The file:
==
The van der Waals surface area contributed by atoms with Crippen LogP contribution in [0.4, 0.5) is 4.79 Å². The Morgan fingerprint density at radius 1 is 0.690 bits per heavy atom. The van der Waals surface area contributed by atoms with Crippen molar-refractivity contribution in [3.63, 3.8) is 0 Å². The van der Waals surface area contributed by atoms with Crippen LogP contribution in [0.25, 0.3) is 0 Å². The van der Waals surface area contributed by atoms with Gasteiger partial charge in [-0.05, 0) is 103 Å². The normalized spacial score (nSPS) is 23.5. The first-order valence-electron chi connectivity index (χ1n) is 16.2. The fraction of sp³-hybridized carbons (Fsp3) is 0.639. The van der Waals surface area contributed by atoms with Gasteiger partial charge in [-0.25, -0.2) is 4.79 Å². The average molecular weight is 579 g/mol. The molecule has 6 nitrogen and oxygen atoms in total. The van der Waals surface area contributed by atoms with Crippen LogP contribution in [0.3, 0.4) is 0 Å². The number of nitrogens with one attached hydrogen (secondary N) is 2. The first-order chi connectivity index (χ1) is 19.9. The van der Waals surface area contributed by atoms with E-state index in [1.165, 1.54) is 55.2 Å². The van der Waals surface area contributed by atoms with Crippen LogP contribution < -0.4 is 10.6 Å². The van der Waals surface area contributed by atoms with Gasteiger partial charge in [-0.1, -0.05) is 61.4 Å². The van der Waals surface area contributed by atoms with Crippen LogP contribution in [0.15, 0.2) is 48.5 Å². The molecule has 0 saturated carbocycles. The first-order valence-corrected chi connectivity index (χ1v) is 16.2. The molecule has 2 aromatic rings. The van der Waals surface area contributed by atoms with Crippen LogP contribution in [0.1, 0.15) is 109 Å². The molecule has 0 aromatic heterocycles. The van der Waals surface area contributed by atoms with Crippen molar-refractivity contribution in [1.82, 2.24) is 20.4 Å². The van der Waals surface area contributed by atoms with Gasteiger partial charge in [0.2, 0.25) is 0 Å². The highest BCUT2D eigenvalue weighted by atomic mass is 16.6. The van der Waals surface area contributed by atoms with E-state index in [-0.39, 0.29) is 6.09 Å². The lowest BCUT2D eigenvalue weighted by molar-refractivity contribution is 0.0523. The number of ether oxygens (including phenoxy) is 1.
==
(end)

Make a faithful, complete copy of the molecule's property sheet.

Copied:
The van der Waals surface area contributed by atoms with Crippen LogP contribution in [0.4, 0.5) is 4.79 Å². The Morgan fingerprint density at radius 1 is 0.690 bits per heavy atom. The van der Waals surface area contributed by atoms with Crippen molar-refractivity contribution in [3.63, 3.8) is 0 Å². The van der Waals surface area contributed by atoms with Crippen LogP contribution in [0.25, 0.3) is 0 Å². The van der Waals surface area contributed by atoms with Gasteiger partial charge in [-0.05, 0) is 103 Å². The normalized spacial score (nSPS) is 23.5. The first-order valence-electron chi connectivity index (χ1n) is 16.2. The fraction of sp³-hybridized carbons (Fsp3) is 0.639. The van der Waals surface area contributed by atoms with Gasteiger partial charge in [-0.25, -0.2) is 4.79 Å². The average molecular weight is 579 g/mol. The molecule has 6 nitrogen and oxygen atoms in total. The van der Waals surface area contributed by atoms with Crippen LogP contribution in [0.3, 0.4) is 0 Å². The number of nitrogens with one attached hydrogen (secondary N) is 2. The first-order chi connectivity index (χ1) is 19.9. The van der Waals surface area contributed by atoms with E-state index in [1.165, 1.54) is 55.2 Å². The van der Waals surface area contributed by atoms with Crippen LogP contribution < -0.4 is 10.6 Å². The van der Waals surface area contributed by atoms with Gasteiger partial charge in [-0.1, -0.05) is 61.4 Å². The van der Waals surface area contributed by atoms with Crippen LogP contribution in [0.15, 0.2) is 48.5 Å². The molecule has 0 saturated carbocycles. The first-order valence-corrected chi connectivity index (χ1v) is 16.2. The molecule has 2 aromatic rings. The van der Waals surface area contributed by atoms with Crippen LogP contribution in [0.1, 0.15) is 109 Å². The molecule has 0 aromatic heterocycles. The van der Waals surface area contributed by atoms with Crippen molar-refractivity contribution in [1.82, 2.24) is 20.4 Å². The van der Waals surface area contributed by atoms with Gasteiger partial charge in [0.2, 0.25) is 0 Å². The highest BCUT2D eigenvalue weighted by atomic mass is 16.6. The van der Waals surface area contributed by atoms with E-state index in [-0.39, 0.29) is 6.09 Å². The lowest BCUT2D eigenvalue weighted by molar-refractivity contribution is 0.0523. The number of ether oxygens (including phenoxy) is 1.